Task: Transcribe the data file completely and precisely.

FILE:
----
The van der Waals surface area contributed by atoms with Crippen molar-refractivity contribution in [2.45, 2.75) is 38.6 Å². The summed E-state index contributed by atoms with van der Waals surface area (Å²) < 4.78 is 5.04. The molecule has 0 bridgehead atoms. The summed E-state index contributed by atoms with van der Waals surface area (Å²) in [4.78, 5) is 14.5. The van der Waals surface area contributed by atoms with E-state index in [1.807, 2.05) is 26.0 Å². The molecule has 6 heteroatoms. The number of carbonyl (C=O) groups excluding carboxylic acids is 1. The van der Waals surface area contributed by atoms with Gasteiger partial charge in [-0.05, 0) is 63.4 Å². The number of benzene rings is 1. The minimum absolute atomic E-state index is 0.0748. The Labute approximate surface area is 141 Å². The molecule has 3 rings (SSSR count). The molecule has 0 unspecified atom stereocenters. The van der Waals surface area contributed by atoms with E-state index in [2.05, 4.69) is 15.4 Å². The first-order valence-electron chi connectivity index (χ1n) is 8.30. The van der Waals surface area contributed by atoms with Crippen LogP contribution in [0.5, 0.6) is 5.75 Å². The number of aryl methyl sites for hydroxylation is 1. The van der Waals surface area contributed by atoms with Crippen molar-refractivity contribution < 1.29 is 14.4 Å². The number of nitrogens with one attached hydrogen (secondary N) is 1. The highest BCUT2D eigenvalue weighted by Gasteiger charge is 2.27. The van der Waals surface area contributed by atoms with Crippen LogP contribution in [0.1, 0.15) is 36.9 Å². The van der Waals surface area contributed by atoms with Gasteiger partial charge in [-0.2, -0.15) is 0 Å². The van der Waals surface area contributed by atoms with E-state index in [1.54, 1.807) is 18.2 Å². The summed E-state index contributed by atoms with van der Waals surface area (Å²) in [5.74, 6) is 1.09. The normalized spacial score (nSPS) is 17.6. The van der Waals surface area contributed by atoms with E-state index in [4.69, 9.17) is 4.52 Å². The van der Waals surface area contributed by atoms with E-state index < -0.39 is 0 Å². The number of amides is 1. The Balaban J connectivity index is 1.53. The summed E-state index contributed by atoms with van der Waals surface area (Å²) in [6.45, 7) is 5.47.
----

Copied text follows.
The van der Waals surface area contributed by atoms with Crippen molar-refractivity contribution in [2.45, 2.75) is 38.6 Å². The summed E-state index contributed by atoms with van der Waals surface area (Å²) < 4.78 is 5.04. The molecule has 0 bridgehead atoms. The summed E-state index contributed by atoms with van der Waals surface area (Å²) in [4.78, 5) is 14.5. The van der Waals surface area contributed by atoms with E-state index in [1.807, 2.05) is 26.0 Å². The molecule has 6 heteroatoms. The number of carbonyl (C=O) groups excluding carboxylic acids is 1. The van der Waals surface area contributed by atoms with Gasteiger partial charge in [-0.05, 0) is 63.4 Å². The number of benzene rings is 1. The minimum absolute atomic E-state index is 0.0748. The Labute approximate surface area is 141 Å². The molecule has 3 rings (SSSR count). The molecule has 0 unspecified atom stereocenters. The van der Waals surface area contributed by atoms with E-state index in [2.05, 4.69) is 15.4 Å². The first-order valence-electron chi connectivity index (χ1n) is 8.30. The van der Waals surface area contributed by atoms with Crippen LogP contribution in [0.5, 0.6) is 5.75 Å². The number of aryl methyl sites for hydroxylation is 1. The van der Waals surface area contributed by atoms with Crippen molar-refractivity contribution < 1.29 is 14.4 Å². The number of nitrogens with one attached hydrogen (secondary N) is 1. The highest BCUT2D eigenvalue weighted by Gasteiger charge is 2.27. The van der Waals surface area contributed by atoms with Crippen LogP contribution in [0.1, 0.15) is 36.9 Å². The van der Waals surface area contributed by atoms with Gasteiger partial charge in [-0.2, -0.15) is 0 Å². The van der Waals surface area contributed by atoms with E-state index in [1.54, 1.807) is 18.2 Å². The summed E-state index contributed by atoms with van der Waals surface area (Å²) in [5.74, 6) is 1.09. The normalized spacial score (nSPS) is 17.6. The van der Waals surface area contributed by atoms with E-state index in [4.69, 9.17) is 4.52 Å². The van der Waals surface area contributed by atoms with E-state index < -0.39 is 0 Å². The number of amides is 1. The Balaban J connectivity index is 1.53. The summed E-state index contributed by atoms with van der Waals surface area (Å²) in [6.45, 7) is 5.47.